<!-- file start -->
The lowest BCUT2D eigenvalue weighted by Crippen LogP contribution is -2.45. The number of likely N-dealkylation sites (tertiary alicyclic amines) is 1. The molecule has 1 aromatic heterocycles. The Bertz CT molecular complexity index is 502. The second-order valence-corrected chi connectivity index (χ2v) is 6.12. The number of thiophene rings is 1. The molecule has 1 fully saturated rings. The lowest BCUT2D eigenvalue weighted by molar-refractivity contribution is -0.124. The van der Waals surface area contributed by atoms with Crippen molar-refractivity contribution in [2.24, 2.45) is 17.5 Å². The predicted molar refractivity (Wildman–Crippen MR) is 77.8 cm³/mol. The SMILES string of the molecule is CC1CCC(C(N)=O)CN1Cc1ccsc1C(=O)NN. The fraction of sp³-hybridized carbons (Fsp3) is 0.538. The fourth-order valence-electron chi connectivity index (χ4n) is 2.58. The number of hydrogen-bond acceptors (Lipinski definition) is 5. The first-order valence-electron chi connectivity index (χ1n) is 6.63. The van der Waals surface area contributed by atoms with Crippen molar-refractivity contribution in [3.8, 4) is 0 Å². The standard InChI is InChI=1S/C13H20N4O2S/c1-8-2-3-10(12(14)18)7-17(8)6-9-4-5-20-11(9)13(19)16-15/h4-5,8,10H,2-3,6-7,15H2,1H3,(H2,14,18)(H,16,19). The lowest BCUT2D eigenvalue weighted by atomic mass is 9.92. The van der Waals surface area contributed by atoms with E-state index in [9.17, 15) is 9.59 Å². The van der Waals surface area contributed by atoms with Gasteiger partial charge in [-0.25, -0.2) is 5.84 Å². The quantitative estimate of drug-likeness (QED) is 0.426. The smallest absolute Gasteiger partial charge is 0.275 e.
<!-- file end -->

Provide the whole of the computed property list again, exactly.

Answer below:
The lowest BCUT2D eigenvalue weighted by Crippen LogP contribution is -2.45. The number of likely N-dealkylation sites (tertiary alicyclic amines) is 1. The molecule has 1 aromatic heterocycles. The Bertz CT molecular complexity index is 502. The second-order valence-corrected chi connectivity index (χ2v) is 6.12. The number of thiophene rings is 1. The molecule has 1 fully saturated rings. The lowest BCUT2D eigenvalue weighted by molar-refractivity contribution is -0.124. The van der Waals surface area contributed by atoms with Crippen molar-refractivity contribution in [2.24, 2.45) is 17.5 Å². The predicted molar refractivity (Wildman–Crippen MR) is 77.8 cm³/mol. The SMILES string of the molecule is CC1CCC(C(N)=O)CN1Cc1ccsc1C(=O)NN. The fraction of sp³-hybridized carbons (Fsp3) is 0.538. The fourth-order valence-electron chi connectivity index (χ4n) is 2.58. The number of hydrogen-bond acceptors (Lipinski definition) is 5. The first-order valence-electron chi connectivity index (χ1n) is 6.63. The van der Waals surface area contributed by atoms with Crippen molar-refractivity contribution in [3.8, 4) is 0 Å². The standard InChI is InChI=1S/C13H20N4O2S/c1-8-2-3-10(12(14)18)7-17(8)6-9-4-5-20-11(9)13(19)16-15/h4-5,8,10H,2-3,6-7,15H2,1H3,(H2,14,18)(H,16,19). The lowest BCUT2D eigenvalue weighted by atomic mass is 9.92. The van der Waals surface area contributed by atoms with E-state index in [9.17, 15) is 9.59 Å². The van der Waals surface area contributed by atoms with Gasteiger partial charge in [-0.25, -0.2) is 5.84 Å². The quantitative estimate of drug-likeness (QED) is 0.426. The smallest absolute Gasteiger partial charge is 0.275 e.